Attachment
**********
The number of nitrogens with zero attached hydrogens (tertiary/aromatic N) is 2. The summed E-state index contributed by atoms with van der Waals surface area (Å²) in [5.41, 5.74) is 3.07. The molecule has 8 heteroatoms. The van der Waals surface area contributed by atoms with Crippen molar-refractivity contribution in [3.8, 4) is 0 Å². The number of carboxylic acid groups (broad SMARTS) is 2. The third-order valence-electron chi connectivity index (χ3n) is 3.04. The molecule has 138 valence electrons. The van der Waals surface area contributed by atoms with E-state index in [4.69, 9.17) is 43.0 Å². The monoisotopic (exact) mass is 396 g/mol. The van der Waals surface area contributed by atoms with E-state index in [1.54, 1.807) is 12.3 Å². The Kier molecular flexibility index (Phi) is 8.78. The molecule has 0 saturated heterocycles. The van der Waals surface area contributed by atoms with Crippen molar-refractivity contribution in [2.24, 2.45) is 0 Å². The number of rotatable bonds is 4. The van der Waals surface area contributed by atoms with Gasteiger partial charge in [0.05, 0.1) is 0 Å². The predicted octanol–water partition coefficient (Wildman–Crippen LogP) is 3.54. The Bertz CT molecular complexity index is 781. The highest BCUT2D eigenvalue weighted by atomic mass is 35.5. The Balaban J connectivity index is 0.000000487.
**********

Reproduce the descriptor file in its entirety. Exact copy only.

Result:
The number of nitrogens with zero attached hydrogens (tertiary/aromatic N) is 2. The summed E-state index contributed by atoms with van der Waals surface area (Å²) in [5.41, 5.74) is 3.07. The molecule has 8 heteroatoms. The van der Waals surface area contributed by atoms with Crippen molar-refractivity contribution in [3.8, 4) is 0 Å². The number of carboxylic acid groups (broad SMARTS) is 2. The third-order valence-electron chi connectivity index (χ3n) is 3.04. The molecule has 138 valence electrons. The van der Waals surface area contributed by atoms with E-state index in [4.69, 9.17) is 43.0 Å². The monoisotopic (exact) mass is 396 g/mol. The van der Waals surface area contributed by atoms with E-state index in [1.54, 1.807) is 12.3 Å². The Kier molecular flexibility index (Phi) is 8.78. The molecule has 0 saturated heterocycles. The van der Waals surface area contributed by atoms with Crippen molar-refractivity contribution in [2.24, 2.45) is 0 Å². The number of rotatable bonds is 4. The van der Waals surface area contributed by atoms with Gasteiger partial charge in [0.05, 0.1) is 0 Å². The predicted octanol–water partition coefficient (Wildman–Crippen LogP) is 3.54. The Bertz CT molecular complexity index is 781. The highest BCUT2D eigenvalue weighted by atomic mass is 35.5. The Balaban J connectivity index is 0.000000487.